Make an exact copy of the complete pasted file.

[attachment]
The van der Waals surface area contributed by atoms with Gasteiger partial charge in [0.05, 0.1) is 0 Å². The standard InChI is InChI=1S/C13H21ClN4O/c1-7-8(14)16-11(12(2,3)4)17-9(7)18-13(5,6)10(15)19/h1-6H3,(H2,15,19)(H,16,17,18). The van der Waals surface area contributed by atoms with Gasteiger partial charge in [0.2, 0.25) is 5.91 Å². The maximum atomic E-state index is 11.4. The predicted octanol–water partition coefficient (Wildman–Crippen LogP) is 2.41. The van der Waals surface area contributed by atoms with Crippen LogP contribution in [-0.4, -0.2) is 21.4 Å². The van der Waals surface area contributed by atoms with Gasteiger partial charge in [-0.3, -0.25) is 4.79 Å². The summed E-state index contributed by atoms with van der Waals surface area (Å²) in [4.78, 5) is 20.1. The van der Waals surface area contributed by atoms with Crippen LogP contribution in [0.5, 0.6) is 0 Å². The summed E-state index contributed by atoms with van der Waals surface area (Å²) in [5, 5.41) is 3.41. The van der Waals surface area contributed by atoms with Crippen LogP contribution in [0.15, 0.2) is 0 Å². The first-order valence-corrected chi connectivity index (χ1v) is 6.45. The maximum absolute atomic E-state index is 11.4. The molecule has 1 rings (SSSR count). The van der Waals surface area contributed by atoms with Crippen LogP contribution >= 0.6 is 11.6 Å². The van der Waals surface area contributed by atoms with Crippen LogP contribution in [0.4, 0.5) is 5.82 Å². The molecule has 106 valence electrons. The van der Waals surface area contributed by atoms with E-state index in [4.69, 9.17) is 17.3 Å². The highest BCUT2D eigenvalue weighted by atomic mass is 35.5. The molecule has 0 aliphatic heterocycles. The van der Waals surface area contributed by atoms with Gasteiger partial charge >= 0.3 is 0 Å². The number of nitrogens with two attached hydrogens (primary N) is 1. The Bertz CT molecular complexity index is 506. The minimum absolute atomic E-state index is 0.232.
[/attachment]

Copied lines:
The van der Waals surface area contributed by atoms with Gasteiger partial charge in [0.05, 0.1) is 0 Å². The standard InChI is InChI=1S/C13H21ClN4O/c1-7-8(14)16-11(12(2,3)4)17-9(7)18-13(5,6)10(15)19/h1-6H3,(H2,15,19)(H,16,17,18). The van der Waals surface area contributed by atoms with Gasteiger partial charge in [0.2, 0.25) is 5.91 Å². The maximum atomic E-state index is 11.4. The predicted octanol–water partition coefficient (Wildman–Crippen LogP) is 2.41. The van der Waals surface area contributed by atoms with Crippen LogP contribution in [-0.4, -0.2) is 21.4 Å². The van der Waals surface area contributed by atoms with Gasteiger partial charge in [-0.3, -0.25) is 4.79 Å². The summed E-state index contributed by atoms with van der Waals surface area (Å²) in [4.78, 5) is 20.1. The van der Waals surface area contributed by atoms with Crippen LogP contribution in [0.5, 0.6) is 0 Å². The summed E-state index contributed by atoms with van der Waals surface area (Å²) in [5, 5.41) is 3.41. The van der Waals surface area contributed by atoms with Crippen LogP contribution in [0.15, 0.2) is 0 Å². The first-order valence-corrected chi connectivity index (χ1v) is 6.45. The maximum absolute atomic E-state index is 11.4. The molecule has 1 rings (SSSR count). The van der Waals surface area contributed by atoms with Crippen LogP contribution >= 0.6 is 11.6 Å². The van der Waals surface area contributed by atoms with Crippen LogP contribution in [0.4, 0.5) is 5.82 Å². The molecule has 106 valence electrons. The van der Waals surface area contributed by atoms with E-state index in [4.69, 9.17) is 17.3 Å². The highest BCUT2D eigenvalue weighted by atomic mass is 35.5. The molecule has 0 aliphatic heterocycles. The van der Waals surface area contributed by atoms with Gasteiger partial charge >= 0.3 is 0 Å². The number of nitrogens with two attached hydrogens (primary N) is 1. The Bertz CT molecular complexity index is 506. The minimum absolute atomic E-state index is 0.232.